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Justice League Review

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by Simon Crust Apr 1, 2006 at 12:00 AM

  • Bob Kane's 1939 creation of Batman is a wonderfully complex character. Haunted by the murder of his parents, Bruce Wayne dons his cowl to strike terror and vengeance on wrong doers, a steadfast vigilante, a loner, a horror. At least that was his original premise and that is how he is generally perceived nowadays. Yet previous to 1989, Batman's demeanour was considered slightly less, as memories of Adam West's campy portrayal dominated the psyche. It took enterprising director Tim Burton to restore the dark to the Dark Knight, and it is his interpretation that forever changed how he is projected on screen. In fact it was this direct comparison that set the mood for Bruce Timm's 1992 cartoon Batman, even down to the music. Concentrating on mood, characterisation and then action and adventure, Timm's interpretation refused to compromise to children, it was an adult show with adult themes, and the kids loved it. Following this success Timm and his team turned to Superman, adding their own darker spin to this much loved superhero, with very similar results. Perhaps, inevitably, then Timm approached the Cartoon Network, the station financing the shows, with an even bigger idea; the Justice League (of America). Based, again, on the DC comic of the same name, which was produced at a time of dwindling individual comic books, an idea to put together, in a permanent cross over, all the top selling superheroes, together with some slightly less so, in one all encompassing crime fighting league.The heroes chosen for the show were, obviously, the big three, Batman, Superman and Wonder Woman (don't ever remember her being able to fly though; I thought she had an invisible jet plane?) together with The Flash, in his latest guise of Wally West, J'onn J'onzz, the Martian Manhunter, (abilities include telepathy and shape changing), Hawkgirl, a police officer with wings and a mace, from the planet Thanagar, and finally John Stewart of the Green Lantern Corps. (controversially chosen over apparent fan-favorite Hal Jordan). These last two were chosen to add some diversity to the group dynamic. So, seven superheroes, each with their own story to tell, united with the common goal of saving Earth. Can anyone see the problem? Thankfully the creators did to, with so many characters, each needing screen time to tell the story, episode length was always going to be a problem; the standard half hour show (actually twenty minutes with adverts removed) is simply not enough time so each story is given two, or three episodes. Not only does this expand the story line, but also adds that 'Saturday morning serial' feel, you have to tune in to see the outcome of the adventure. And what adventures the League have, defending the world against the same alien invaders that decimated Mars and J'onzz own people, battle the armies of Atlantis as Aquaman's brother declares war on the surface world, fight against Lex Luthor's Injustice league in what is the best episodes of the series, defend the Isle of Amazons from a dark wizard, battle rogue Amazons, are transported to alternate dimensions and also back in time, to name but a few. The emphasis is on action and adventure, thrills and spills, a departure from the character driven fair of the earlier cartoons, and this, together with the amount of characters does create a problem. Principally the season is all crash bang wallop, there is pretty much no depth given, so very quickly becomes monster of the week, fight, fight, fight. Even for kids this is not enough, especially since the shows forbearers were so much darker and complex. Though a little characterisation was added towards the end it is rather too little too late; though sensing this, the creators have improved the story writing considerable in later seasons.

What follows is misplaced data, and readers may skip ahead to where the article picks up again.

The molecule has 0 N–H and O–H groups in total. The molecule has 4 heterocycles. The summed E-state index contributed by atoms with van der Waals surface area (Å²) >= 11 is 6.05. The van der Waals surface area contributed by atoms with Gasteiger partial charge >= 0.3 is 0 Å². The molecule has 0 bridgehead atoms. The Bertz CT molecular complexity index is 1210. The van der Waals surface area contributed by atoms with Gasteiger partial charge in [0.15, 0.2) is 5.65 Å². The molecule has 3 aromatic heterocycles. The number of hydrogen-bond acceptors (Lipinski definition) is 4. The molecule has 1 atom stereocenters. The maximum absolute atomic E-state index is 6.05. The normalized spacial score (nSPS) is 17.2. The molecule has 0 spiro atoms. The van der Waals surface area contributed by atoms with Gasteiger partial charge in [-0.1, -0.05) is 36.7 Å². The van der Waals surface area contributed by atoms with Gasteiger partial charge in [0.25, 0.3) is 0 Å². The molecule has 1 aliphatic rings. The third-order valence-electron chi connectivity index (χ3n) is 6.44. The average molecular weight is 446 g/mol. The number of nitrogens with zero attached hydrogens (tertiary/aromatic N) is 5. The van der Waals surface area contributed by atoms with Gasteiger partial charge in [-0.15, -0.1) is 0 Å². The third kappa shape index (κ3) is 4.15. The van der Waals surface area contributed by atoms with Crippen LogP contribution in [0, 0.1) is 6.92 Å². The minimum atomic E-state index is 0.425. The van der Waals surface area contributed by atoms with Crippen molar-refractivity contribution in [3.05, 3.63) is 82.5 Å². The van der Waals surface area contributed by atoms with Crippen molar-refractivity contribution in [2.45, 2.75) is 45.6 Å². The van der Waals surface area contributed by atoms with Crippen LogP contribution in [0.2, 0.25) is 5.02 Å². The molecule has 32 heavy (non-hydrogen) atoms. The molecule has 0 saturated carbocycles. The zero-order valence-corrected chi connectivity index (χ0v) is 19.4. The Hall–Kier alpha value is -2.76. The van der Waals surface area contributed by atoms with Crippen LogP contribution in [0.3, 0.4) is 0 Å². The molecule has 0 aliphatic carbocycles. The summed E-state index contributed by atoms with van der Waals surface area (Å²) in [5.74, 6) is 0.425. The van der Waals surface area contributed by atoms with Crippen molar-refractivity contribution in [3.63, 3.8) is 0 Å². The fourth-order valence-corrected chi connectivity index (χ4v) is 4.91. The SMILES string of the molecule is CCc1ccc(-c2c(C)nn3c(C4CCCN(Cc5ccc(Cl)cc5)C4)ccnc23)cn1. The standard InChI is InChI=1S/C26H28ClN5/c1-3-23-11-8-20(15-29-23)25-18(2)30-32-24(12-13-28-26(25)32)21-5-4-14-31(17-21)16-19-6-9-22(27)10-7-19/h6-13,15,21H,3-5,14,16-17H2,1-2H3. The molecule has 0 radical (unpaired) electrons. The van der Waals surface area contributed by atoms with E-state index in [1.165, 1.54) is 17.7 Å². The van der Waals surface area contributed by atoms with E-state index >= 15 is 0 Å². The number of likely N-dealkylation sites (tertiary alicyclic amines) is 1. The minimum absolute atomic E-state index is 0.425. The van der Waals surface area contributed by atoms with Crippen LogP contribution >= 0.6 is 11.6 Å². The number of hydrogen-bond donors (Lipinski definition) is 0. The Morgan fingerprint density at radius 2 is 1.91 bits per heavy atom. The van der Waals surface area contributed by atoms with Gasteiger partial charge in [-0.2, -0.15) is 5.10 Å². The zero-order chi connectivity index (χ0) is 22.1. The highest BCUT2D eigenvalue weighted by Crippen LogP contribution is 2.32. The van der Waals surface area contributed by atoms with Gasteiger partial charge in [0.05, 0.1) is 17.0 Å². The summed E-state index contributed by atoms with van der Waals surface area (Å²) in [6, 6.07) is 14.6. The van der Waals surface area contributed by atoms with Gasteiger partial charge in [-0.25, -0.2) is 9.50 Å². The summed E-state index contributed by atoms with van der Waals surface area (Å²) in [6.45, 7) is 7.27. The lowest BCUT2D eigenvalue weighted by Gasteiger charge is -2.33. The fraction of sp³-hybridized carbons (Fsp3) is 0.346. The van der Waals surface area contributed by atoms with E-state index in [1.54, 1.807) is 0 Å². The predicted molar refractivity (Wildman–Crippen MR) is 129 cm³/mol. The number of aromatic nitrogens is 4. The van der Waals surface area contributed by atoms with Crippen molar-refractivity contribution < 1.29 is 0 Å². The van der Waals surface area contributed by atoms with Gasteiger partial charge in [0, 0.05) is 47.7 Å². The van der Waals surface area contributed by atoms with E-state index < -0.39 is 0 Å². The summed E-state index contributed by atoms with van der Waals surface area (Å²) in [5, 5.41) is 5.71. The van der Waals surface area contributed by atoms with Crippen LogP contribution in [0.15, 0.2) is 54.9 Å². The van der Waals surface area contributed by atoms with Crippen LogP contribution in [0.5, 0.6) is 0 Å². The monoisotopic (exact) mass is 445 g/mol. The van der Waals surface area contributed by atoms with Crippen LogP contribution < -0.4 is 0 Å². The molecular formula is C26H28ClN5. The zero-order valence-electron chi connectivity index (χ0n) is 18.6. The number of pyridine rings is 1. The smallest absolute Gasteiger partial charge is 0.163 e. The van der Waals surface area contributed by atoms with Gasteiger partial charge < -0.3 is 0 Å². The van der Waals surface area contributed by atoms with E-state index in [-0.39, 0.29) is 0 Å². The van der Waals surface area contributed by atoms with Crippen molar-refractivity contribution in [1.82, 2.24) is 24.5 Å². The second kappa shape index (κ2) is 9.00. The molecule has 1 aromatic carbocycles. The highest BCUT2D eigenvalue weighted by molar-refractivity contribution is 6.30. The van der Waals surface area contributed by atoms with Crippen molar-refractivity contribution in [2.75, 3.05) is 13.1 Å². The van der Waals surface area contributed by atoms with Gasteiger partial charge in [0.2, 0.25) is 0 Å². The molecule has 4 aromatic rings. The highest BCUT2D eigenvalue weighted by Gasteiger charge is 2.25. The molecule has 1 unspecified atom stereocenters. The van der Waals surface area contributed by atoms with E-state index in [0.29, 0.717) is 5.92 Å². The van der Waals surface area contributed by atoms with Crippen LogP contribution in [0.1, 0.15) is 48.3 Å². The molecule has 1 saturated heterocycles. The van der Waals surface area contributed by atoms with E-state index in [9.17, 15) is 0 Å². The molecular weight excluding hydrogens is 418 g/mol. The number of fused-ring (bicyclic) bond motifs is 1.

One area hailed as a significant problem was the apparent weakness of Superman, it seems anything electrical can render him useless. This is addressed by the creators in their discussions and commentaries as beefing up the enemies, “if they can take down Superman, they gotta be tough”, though admittance is made, that they did go a little too far and weakened him too much. Personally, I didn't find it too much of a problem, ever since Chris Reeve turned back time 1978, Superman has become rather more than super, more impossible; so it was a refreshing change to see him super, but fallible again. Of course no such problems with Batman, once again voiced by Kevin Conroy, a job his held since 1992 now. Always in the background, preferring to “work alone”, if ever the League get into too much difficulty, he is always there to save the day. Other recognisable voices are Clancy Brown reprising his Luthor voice from Superman Animated series, Mark Hamill is back as The Joker, other includes Rene Auberjonois, Powers Boothe, Robert Englund, Udo Kier, Virginia Madsen, Robert Picardo, John Rhys-Davies and Eric Roberts, to name a very few.

    The style of animation is in keeping with the other series', quite angular with emphasis on shadows and depth. It is, however, much lighter in tone, with a complete redesign of Metropolis to a more open platform. I quite like it, there are decent attempts at three dimensions, movement is not stilted and voice sync is very good. As mentioned above one or two too many explosions, but at least they look good.

    Overall the season arc is wholly good, the short comings in the script not with standing the action and style are enough to keep one tuning in week after week, even if twenty six episodes at once was a little over powering.